Maurice Scève: Saulsaye, Eglogue de la vie solitaire [The Willow Grove: Eclogue of Solitary Life] (1434 words)

Elizaveta Lyulekina (CUNY Graduate Center)
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Context

Maurice Scève’s Saulsaye. Eglogue de la vie solitaire is a 750-line decasyllabic pastoral poem written in dialogue form. It stages two shepherds, Philerme (“lover of solitude”) and Antire (“the contradictor”), who argue over the benefits and dangers of rural solitude and of urban life in the outskirts of sixteenth-century Lyon. The eclogue was published anonymously in Lyon in 1547 by Jean de Tournes, but its last page allows to identify its author as it bears Scève’s devise “Souffrir non souffrir” [suffer not suffer], previously used in his Délie (1544). The text is accompanied by two woodcuts most likely produced by Bernard Salomon, a famous …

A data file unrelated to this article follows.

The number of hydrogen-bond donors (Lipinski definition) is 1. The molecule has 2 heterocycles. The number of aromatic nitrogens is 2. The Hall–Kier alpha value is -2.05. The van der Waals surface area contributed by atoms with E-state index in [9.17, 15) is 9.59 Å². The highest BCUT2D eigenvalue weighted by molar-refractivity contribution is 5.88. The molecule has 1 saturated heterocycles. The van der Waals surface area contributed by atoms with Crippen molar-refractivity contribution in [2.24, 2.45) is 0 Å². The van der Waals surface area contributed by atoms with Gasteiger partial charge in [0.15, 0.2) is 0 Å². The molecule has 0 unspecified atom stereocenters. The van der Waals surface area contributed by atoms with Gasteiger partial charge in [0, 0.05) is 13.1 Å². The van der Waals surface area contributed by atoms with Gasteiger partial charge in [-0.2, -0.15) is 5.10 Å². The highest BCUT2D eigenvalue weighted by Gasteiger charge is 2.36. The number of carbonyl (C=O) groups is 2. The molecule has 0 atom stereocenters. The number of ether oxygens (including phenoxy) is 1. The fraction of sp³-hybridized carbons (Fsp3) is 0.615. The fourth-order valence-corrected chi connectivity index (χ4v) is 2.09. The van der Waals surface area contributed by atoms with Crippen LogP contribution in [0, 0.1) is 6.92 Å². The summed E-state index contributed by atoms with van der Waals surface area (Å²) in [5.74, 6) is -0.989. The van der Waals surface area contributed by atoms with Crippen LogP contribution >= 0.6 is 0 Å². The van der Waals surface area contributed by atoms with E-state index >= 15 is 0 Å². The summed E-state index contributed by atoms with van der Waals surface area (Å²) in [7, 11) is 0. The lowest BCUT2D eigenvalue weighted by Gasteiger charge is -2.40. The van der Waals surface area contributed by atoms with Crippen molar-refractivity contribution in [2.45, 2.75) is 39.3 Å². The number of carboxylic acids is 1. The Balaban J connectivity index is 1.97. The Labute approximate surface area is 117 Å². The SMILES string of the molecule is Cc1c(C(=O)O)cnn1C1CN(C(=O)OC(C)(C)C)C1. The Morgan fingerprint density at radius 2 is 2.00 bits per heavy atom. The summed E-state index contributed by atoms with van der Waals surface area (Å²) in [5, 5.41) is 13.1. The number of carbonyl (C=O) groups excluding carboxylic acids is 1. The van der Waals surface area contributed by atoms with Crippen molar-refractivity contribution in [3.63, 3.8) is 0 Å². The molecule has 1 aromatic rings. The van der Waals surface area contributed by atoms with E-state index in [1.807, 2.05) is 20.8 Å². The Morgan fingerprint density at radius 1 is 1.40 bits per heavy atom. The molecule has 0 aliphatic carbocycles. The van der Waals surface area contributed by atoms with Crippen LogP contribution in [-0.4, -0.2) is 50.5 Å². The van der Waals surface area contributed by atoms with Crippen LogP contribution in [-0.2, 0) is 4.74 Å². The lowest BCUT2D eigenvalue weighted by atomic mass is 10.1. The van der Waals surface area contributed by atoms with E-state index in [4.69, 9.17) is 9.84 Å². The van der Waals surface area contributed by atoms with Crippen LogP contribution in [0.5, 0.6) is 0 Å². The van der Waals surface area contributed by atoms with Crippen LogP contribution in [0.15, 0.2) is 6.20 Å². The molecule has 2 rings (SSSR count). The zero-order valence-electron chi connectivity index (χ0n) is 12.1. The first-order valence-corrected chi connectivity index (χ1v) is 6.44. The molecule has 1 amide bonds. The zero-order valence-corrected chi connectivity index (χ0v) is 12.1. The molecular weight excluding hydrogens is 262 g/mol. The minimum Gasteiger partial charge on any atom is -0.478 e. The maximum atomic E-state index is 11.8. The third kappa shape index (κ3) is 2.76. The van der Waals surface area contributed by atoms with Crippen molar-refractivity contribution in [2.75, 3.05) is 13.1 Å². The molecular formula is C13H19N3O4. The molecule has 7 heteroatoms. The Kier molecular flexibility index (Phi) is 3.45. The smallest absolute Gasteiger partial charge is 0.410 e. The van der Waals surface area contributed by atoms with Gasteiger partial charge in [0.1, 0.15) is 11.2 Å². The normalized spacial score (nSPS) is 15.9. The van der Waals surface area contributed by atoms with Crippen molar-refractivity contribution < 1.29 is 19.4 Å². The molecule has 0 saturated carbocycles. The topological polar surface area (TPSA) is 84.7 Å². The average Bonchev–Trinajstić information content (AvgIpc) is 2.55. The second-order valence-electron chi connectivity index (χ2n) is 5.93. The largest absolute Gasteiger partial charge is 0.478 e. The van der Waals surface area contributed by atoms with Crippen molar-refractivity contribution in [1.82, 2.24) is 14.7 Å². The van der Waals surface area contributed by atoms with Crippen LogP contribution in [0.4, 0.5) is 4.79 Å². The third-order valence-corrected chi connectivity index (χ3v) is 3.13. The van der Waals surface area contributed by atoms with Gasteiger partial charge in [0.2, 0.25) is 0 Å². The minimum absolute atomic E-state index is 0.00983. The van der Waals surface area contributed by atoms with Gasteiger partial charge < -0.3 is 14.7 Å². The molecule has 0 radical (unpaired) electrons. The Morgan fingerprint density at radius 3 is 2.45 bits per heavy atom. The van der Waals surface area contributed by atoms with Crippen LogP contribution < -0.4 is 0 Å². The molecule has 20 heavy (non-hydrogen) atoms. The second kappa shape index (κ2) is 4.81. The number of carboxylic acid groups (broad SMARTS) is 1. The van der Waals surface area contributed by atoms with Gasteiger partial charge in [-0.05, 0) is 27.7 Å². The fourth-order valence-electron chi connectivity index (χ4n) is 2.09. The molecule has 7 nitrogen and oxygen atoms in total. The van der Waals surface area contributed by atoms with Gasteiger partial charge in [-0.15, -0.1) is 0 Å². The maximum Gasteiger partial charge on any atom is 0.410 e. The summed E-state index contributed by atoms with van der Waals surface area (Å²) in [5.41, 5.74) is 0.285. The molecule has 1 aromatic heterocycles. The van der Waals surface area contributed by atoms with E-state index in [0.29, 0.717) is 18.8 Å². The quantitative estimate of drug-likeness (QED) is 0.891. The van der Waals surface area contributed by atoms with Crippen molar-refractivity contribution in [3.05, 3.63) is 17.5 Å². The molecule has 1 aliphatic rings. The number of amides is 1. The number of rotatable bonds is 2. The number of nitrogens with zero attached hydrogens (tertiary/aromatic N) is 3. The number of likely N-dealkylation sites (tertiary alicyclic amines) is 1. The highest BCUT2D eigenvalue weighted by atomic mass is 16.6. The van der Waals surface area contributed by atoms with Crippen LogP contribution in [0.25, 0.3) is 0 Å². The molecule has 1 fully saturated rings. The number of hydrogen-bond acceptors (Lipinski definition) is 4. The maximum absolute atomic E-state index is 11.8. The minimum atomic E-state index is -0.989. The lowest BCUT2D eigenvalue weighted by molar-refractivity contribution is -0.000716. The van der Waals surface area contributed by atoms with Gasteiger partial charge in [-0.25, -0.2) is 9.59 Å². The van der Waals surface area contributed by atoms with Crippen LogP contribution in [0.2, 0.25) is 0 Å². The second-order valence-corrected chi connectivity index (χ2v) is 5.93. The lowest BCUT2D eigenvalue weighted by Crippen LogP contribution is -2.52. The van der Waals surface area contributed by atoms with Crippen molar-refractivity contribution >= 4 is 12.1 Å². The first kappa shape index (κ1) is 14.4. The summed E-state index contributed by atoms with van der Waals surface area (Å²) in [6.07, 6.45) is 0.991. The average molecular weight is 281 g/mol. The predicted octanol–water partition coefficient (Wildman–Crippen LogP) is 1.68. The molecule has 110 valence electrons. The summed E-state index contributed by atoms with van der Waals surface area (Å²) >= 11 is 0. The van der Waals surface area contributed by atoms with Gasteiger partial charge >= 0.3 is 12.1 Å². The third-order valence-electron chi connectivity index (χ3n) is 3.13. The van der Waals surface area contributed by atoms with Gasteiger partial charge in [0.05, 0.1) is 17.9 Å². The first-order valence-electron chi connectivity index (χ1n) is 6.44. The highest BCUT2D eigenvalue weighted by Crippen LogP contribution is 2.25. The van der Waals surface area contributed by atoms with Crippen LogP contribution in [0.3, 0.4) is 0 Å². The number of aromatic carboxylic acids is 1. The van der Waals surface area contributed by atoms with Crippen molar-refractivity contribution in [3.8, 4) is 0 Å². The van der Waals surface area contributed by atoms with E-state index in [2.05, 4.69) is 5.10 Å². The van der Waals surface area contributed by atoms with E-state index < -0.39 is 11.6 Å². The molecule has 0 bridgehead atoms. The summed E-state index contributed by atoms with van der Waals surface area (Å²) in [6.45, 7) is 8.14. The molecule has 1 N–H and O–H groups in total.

Citation: Lyulekina, Elizaveta. "Saulsaye, Eglogue de la vie solitaire". The Literary Encyclopedia. First published 18 March 2018 [https://www.litencyc.com/php/sworks.php?rec=true&UID=38837, accessed 27 January 2022.]

38837 Saulsaye, Eglogue de la vie solitaire 3 Historical context notes are intended to give basic and preliminary information on a topic. In some cases they will be expanded into longer entries as the Literary Encyclopedia evolves.

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